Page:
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Safety and Medical Support

Keeping you safe and well in Antarctica

We care about your safety - every step of the way. All our activities are subject to detailed risk management and contingency planning that consider the remote and harsh environment in which we operate. We maintain a 24-hour phone watch during our operating season and are ready to respond - day or night - in case of emergency.

Medical Support

Union Glacier Camp has a basic clinic with a selection of medications and equipment for the care and stabilization of patients. The clinic is staffed by a doctor and medic who specialize in emergency and remote medicine. They are available should you become ill or injured while at Union Glacier Camp or in the field. One of our medical staff accompanies all South Pole flights. Our field guides all hold first aid certification and we provide additional emergency response training for our staff in Chile and Antarctica.

Serious accidents and illness are uncommon, but medical emergencies would require evacuation to Punta Arenas, Chile, 1,883 miles (3030km) away. Evacuation flights may be delayed by weather.

Keeping Safe and Well

Most injuries and illness are preventable through proper preparation and common sense. Here are some things you can do to keep safe and well.

Before leaving home
  • Provide complete and honest answers on your medical form. We need this information to help you choose an Experience suited to your abilities and to provide the best possible medical care should you become ill or injured while in Antarctica.
  • Provide complete and honest answers on your skills resume (technical programs only). Your guide will set your objectives and pace based on your experience and skill level.
  • We recommend a pre-trip medical. Discuss any concerns with your physician.
  • Read all pre-trip materials and contact us if you have any questions. We want you to be well informed about the anticipated conditions and any potential risks on your Experience.
  • Discuss special needs with us. We do our best to accommodate special needs and it helps to know about them in advance. 
  • Bring all required items on the equipment list. Proper clothing and equipment help you safely achieve your goal and avoid cold injury. Specialized clothing and equipment are not available for purchase in Punta Arenas, Chile.
  • Purchase and bring with you an extra four weeks of any essential medications to cover delays in Antarctica.
  • You must read and sign a waiver that discloses risks.
In Antarctica
  • You are a long way from advanced medical care. Use common sense and stay well within your limits at all times.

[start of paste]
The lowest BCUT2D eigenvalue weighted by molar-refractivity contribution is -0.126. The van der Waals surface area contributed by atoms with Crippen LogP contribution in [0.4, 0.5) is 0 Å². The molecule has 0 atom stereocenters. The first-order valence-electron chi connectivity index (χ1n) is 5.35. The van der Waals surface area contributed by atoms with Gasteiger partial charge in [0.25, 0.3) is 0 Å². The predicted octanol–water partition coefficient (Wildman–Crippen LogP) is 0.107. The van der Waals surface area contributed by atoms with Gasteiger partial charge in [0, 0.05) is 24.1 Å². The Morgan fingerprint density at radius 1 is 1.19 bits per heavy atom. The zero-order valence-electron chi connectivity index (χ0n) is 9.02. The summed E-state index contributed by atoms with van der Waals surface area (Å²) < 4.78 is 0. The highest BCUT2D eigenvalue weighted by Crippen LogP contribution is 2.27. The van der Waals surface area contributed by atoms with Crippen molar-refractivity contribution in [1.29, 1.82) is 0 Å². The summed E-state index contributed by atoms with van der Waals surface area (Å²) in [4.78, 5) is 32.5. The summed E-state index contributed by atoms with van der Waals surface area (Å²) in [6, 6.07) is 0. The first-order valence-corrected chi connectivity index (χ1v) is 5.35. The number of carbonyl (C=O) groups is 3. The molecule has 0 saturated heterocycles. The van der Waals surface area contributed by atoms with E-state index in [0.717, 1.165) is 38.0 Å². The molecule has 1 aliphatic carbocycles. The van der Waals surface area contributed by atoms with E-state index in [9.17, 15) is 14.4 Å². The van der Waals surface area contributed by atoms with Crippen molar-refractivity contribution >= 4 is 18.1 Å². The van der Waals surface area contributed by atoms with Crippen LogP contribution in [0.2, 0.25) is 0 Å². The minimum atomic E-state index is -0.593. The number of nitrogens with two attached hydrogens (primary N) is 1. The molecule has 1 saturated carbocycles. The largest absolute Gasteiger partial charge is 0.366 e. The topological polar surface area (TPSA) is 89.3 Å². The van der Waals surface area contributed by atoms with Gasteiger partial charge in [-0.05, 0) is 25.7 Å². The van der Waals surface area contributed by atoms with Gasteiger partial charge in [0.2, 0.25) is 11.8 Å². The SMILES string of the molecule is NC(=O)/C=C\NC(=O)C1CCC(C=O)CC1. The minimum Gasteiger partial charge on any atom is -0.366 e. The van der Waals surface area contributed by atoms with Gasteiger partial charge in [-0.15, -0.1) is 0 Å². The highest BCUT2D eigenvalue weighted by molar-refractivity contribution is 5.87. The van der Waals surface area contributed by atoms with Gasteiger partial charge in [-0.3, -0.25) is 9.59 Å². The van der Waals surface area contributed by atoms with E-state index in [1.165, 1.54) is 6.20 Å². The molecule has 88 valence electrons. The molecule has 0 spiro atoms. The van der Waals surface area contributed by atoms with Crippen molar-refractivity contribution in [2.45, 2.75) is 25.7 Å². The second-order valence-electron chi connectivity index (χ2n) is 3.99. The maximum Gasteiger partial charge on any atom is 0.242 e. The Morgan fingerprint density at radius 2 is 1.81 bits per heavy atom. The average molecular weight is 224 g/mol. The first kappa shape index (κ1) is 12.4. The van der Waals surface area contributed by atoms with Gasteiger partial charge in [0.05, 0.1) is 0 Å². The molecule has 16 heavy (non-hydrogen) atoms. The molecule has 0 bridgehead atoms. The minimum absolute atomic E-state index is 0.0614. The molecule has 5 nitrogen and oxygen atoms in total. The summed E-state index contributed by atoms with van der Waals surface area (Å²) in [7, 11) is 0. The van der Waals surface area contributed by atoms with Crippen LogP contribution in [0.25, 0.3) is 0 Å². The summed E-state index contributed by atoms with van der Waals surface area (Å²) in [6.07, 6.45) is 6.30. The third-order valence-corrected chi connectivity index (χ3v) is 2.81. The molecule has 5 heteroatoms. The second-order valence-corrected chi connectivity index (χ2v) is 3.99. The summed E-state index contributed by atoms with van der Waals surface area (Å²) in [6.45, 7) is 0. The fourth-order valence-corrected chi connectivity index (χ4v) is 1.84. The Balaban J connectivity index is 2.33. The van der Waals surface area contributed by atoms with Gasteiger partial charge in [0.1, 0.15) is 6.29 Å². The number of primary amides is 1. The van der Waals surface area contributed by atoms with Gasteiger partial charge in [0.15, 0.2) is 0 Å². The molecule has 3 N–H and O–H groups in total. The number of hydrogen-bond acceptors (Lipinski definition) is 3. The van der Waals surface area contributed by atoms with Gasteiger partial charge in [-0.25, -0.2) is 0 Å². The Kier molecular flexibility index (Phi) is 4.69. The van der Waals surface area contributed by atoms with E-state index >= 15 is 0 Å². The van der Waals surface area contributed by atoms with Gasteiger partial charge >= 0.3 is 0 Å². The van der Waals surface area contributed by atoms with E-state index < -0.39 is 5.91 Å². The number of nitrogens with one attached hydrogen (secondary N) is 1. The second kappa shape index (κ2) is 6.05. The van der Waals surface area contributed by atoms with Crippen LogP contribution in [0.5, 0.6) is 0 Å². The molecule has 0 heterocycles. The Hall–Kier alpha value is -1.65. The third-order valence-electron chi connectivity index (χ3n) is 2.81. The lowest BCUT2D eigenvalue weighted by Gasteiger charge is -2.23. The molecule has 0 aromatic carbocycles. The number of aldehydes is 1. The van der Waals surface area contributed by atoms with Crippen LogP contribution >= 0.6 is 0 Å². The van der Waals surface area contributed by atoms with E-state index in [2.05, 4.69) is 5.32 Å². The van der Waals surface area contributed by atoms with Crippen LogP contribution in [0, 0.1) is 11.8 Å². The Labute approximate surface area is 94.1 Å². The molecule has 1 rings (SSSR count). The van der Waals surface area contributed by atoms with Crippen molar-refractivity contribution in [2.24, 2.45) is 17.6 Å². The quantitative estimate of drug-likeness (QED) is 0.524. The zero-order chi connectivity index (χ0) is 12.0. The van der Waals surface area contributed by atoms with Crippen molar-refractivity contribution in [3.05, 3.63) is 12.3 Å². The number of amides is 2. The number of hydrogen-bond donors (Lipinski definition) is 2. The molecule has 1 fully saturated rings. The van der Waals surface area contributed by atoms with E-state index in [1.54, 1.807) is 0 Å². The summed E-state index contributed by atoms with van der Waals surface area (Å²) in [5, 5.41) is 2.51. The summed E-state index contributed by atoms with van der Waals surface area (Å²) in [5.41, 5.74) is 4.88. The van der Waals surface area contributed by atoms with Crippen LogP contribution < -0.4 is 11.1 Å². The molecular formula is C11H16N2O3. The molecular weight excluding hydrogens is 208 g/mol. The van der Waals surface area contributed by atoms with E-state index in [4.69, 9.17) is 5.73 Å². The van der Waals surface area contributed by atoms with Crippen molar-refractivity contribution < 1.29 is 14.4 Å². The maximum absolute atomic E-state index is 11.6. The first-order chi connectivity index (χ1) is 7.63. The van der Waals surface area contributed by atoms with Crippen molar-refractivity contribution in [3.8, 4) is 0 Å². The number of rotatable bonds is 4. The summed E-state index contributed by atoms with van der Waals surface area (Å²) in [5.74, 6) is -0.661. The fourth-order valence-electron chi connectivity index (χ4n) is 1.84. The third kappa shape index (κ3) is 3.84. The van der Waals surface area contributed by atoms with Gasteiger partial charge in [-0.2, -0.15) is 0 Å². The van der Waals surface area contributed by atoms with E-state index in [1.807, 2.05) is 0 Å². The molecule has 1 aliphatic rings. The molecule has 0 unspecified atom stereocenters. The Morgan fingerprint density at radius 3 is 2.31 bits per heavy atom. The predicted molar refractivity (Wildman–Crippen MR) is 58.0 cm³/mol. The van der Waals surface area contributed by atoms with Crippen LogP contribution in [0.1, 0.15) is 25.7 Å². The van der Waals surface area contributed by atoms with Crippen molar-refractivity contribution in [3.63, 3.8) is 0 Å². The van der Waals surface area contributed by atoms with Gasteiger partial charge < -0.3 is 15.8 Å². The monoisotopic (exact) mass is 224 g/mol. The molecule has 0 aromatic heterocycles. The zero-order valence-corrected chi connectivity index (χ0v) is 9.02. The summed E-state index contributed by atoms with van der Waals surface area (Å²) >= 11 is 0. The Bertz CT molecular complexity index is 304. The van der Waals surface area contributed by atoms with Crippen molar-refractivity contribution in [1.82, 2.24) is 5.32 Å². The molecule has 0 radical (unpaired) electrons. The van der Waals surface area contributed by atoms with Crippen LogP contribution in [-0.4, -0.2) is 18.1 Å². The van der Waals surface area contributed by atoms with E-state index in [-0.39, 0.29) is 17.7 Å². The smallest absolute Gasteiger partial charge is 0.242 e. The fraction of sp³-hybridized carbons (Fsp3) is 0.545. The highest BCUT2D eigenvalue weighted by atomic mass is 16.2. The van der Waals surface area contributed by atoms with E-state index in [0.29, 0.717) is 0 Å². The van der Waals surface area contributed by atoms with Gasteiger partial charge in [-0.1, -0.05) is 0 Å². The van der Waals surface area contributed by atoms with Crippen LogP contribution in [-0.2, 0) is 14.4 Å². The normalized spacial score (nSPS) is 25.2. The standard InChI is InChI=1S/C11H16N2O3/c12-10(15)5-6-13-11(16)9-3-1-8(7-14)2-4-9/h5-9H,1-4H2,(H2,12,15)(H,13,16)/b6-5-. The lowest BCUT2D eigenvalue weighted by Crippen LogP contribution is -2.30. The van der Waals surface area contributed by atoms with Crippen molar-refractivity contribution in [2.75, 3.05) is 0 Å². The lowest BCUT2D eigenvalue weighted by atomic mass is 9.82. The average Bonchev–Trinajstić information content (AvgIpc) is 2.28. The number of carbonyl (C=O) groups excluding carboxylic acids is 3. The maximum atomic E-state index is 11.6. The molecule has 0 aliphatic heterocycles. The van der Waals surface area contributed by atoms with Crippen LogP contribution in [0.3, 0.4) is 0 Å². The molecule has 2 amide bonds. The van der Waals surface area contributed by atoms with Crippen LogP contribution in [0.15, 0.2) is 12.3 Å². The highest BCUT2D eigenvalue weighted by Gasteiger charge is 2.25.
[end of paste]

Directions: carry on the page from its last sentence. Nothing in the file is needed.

• You are in an unfamiliar environment. Listen to safety briefings and follow instructions. Take it easy your first few days. Ask if you have any questions.
  • Tell the doctor or your guide right away if you feel unwell or have a problem. Cold, blisters and many other issues are easily resolved if they are addressed right away, but can become serious if ignored.
  • Stay with your group and do not wander from camp. Weather can change suddenly. Snow covered areas may hide crevasses. Snow slopes can lead to a fall.
  • Be especially careful on blue ice, snow slopes and steps. Ice and snow surfaces can be slippery.
  • You can easily become dehydrated in the cold dry air. Drink plenty of fluids.
  • Enjoy our hearty meals and delicious desserts. Your body uses the calories to keep warm. You can diet when you get home!
  • Keep skin covered in cold and windy conditions to prevent frostbite. Wear gloves when taking photos or handling equipment. Use a balaclava, scarf or face mask.
  • Use antiseptic hand-gel provided in the washrooms and dining hall to prevent the spread of germs.


Due to the high cost of evacuation from Antarctica all guests are required to provide cover for medical evacuation. Evacuation costs vary by trip and we will advise the cover required for your particular experience. We can provide information about insurance companies should you need assistance.

Photos from Flickr:
Union Glacier Camp Infrastructure
Investment in equipment and infrastructure
Pre-placed fuel caches and back-up aircraft
ANI Weather stations improve safety of our flight operations
Satellite phone, HF and VHF radio, and email communications
Established communications protocols
Mandatory daily check-in for field parties
24-hr emergency response
ANI Doctor at Union Glacier Camp
Consultation with ANI doctor at Union Glacier
ANI doctor or medic accompanies South Pole flights
Sign out log for all out-of-camp excursions
Tag board tracks personnel locations
Preparing Vinson emergency caches
Vinson Low Camp emergency cache
Vinson High Camp emergency cache
ANI guides are trained in wilderness first aid
Emergency response training for staff at Union Glacier Camp
Crevasse rescue training for ANI staff
Crevasse extraction by ANI rescue guides
Rescue of injured climber
ANI Doctor provides oxygen to a patient
Ski pole 'pogies' help prevent cold injury
High altitude climbing boots help prevent cold injury
Full face masks help prevent cold injury
Medical Facility